Since our stomach acid is so strong, why does vomiting not scar our throat and mouth?


Since our stomach acid is so strong, why does vomiting not scar our throat and mouth?

In: 7

Well, it does cause damage to your throat and mouth (especially teeth), but it takes more time and exposure for that to happen. So throwing up once from a bad potato salad isn’t going to do too much to you, but people who force themselves to vomit on a regular basis end up doing damage to these parts of their bodies.

It can.

People with bulimia suffer these side affects, and even their teeth begin to dissolve because of the repeated exposure to acid.

Also, “strong” when talking about acid just means it can dissolve almost anything. It doesn’t necessarily mean the acid can dissolve things *quickly*.

Our body produces a coating that can resist the acid. Normally your stomach is coated in this layer to protect it from digesting itself. Once your stomach contents leave and go into the intestines other organs release neutralizing compounds to reduce the acidity and protect the intestines from the acid.

Your esophagus, nose, and mouth are somewhat protected but less so considering acid isn’t meant to go *that way*. Generally speaking, they are protected enough to handle *some* vomit. But repeated exposure to stomach acid from various illnesses like reflux or bulimia can cause permanent damage like an eroded esophagus or even some cancers. Trust me, it happens and it’s nasty. Get stomach disorders treated folks.

The damage is limited because we tend to spit it out and rinse our mouth out. Acid isn’t like they show in the movies, it doesn’t instantly corrode and melt flesh. Additionally, we tend not to vomit pure acid, but rather we tend to vomit when we have a stomach that is full of things. This helps to dilute the acid. Also, all the surfaces of your body are coated with epithelial cells, which are strong cells with lots of defenses that are meant to keep everything that is you inside, and everything that isn’t you outside. Your mouth is just as protected from the environment as your hands are!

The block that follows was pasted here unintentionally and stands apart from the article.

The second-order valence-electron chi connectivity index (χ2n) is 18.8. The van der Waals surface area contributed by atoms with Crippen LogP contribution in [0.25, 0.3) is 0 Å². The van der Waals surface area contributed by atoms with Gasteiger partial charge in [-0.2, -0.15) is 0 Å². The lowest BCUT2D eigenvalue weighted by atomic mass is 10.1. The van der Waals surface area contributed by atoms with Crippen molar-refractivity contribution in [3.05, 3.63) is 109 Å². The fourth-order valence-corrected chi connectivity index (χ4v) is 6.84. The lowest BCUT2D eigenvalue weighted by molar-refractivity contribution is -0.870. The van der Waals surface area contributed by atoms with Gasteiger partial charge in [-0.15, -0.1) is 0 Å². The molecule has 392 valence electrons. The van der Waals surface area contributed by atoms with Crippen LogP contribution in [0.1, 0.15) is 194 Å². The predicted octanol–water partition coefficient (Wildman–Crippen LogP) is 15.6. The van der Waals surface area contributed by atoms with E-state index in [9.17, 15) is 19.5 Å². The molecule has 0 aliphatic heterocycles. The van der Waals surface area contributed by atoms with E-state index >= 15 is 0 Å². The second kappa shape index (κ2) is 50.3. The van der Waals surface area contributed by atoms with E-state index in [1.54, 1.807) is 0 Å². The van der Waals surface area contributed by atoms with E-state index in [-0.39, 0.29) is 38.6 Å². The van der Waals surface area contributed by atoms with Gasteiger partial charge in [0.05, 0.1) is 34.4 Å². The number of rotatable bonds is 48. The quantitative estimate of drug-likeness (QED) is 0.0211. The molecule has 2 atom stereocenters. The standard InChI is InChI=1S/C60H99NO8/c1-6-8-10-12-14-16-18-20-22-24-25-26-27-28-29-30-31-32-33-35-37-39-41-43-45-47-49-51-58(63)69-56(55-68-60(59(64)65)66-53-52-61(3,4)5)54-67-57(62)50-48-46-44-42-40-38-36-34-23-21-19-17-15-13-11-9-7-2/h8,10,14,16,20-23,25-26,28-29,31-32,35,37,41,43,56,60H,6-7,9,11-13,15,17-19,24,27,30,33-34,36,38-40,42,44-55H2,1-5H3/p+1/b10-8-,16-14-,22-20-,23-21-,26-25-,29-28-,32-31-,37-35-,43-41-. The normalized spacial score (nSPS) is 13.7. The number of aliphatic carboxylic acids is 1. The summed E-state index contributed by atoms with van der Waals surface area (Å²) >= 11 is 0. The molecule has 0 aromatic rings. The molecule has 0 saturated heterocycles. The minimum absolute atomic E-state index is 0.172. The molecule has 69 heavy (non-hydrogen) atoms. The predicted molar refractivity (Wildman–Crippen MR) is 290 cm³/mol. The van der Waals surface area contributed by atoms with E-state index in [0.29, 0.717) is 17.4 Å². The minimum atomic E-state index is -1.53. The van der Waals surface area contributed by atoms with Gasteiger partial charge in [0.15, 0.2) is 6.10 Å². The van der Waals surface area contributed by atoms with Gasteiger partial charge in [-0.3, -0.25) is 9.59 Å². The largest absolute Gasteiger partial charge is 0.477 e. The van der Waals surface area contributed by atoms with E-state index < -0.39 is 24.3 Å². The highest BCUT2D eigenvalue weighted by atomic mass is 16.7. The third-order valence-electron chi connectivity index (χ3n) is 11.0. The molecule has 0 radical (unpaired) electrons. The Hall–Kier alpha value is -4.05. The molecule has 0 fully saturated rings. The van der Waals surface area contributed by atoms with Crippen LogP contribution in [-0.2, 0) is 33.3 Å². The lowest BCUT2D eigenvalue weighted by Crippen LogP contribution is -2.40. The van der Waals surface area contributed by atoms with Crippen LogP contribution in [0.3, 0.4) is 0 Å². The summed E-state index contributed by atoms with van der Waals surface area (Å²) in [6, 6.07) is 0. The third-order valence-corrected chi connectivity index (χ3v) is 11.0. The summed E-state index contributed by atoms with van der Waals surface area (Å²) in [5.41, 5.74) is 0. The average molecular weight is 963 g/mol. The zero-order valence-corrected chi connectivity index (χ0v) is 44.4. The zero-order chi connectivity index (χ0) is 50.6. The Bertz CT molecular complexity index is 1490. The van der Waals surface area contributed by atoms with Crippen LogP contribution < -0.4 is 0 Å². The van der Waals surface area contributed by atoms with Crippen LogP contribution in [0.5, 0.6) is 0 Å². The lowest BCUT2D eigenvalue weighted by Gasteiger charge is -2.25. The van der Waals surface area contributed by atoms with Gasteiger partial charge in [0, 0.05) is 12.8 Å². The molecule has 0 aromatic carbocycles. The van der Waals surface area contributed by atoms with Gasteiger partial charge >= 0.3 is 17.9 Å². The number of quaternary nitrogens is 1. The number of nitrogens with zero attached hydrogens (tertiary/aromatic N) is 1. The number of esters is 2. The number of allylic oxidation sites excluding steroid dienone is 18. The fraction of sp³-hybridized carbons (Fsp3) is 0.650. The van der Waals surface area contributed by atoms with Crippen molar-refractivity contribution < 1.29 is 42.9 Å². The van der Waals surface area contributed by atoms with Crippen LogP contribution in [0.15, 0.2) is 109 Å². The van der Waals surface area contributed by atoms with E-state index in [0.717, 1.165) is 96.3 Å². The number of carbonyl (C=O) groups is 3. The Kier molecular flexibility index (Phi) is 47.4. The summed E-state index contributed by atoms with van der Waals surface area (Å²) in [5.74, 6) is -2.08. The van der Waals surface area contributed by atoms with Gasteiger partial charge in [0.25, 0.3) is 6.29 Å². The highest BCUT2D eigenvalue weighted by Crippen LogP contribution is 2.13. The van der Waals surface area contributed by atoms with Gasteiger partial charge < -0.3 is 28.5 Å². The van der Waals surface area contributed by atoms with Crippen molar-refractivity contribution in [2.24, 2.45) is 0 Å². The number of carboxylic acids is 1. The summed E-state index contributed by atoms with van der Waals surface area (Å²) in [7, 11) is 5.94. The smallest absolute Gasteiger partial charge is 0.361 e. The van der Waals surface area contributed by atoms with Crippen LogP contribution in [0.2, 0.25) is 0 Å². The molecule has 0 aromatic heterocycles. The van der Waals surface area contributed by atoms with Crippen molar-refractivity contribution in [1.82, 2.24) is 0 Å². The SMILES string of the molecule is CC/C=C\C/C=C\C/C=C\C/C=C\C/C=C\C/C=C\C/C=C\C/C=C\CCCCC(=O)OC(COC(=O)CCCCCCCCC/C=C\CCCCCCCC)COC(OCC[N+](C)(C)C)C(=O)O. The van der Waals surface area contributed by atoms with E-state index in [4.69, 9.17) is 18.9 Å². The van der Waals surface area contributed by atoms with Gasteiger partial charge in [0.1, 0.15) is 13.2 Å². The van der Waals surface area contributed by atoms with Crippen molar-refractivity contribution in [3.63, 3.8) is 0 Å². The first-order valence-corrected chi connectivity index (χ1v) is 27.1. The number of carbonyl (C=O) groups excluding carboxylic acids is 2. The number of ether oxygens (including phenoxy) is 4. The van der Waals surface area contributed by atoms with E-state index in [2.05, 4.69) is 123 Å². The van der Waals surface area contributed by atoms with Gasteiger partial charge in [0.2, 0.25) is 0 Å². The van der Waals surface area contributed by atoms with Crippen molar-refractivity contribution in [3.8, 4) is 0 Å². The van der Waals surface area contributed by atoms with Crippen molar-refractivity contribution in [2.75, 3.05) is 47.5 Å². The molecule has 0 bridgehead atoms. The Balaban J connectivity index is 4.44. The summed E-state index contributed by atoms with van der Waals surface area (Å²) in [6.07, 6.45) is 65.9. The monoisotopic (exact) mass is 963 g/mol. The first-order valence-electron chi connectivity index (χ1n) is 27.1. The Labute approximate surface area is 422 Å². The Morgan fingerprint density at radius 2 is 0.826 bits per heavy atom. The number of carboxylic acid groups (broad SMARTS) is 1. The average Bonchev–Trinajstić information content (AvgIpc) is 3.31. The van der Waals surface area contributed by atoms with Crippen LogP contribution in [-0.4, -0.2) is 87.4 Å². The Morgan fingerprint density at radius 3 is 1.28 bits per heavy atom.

Most digestion isn’t actually caused by the stomach acid, it just helps along the major methods of absorbing the macro nutrients (bile, proteases, and amylase for fats, proteins, and carbs respectively).

It does cause damage to the throat and mouth (and other tissues). Take chronic GERD – over time it changes the cellular composition of the lower esophageal tissue (this is a form of metaplasia known as Barrett’s esophagus). Over time this metaplasia continues into an irreversible dysplasia, which is how you can end up with esophageal adenocarcinoma.
Acid corrosion can also be evidenced in bulimics, with enamel erosion. Other pathologies related to your question exist, but these are a few.

Why does vomiting once not cause issues? Because of the mucosal layer. It acts as a buffer. This is seen to fail when people take NSAIDs to the extent where the mucosal layer is eradicated (prostaglandins produce it) and you end up with stomach ulcers.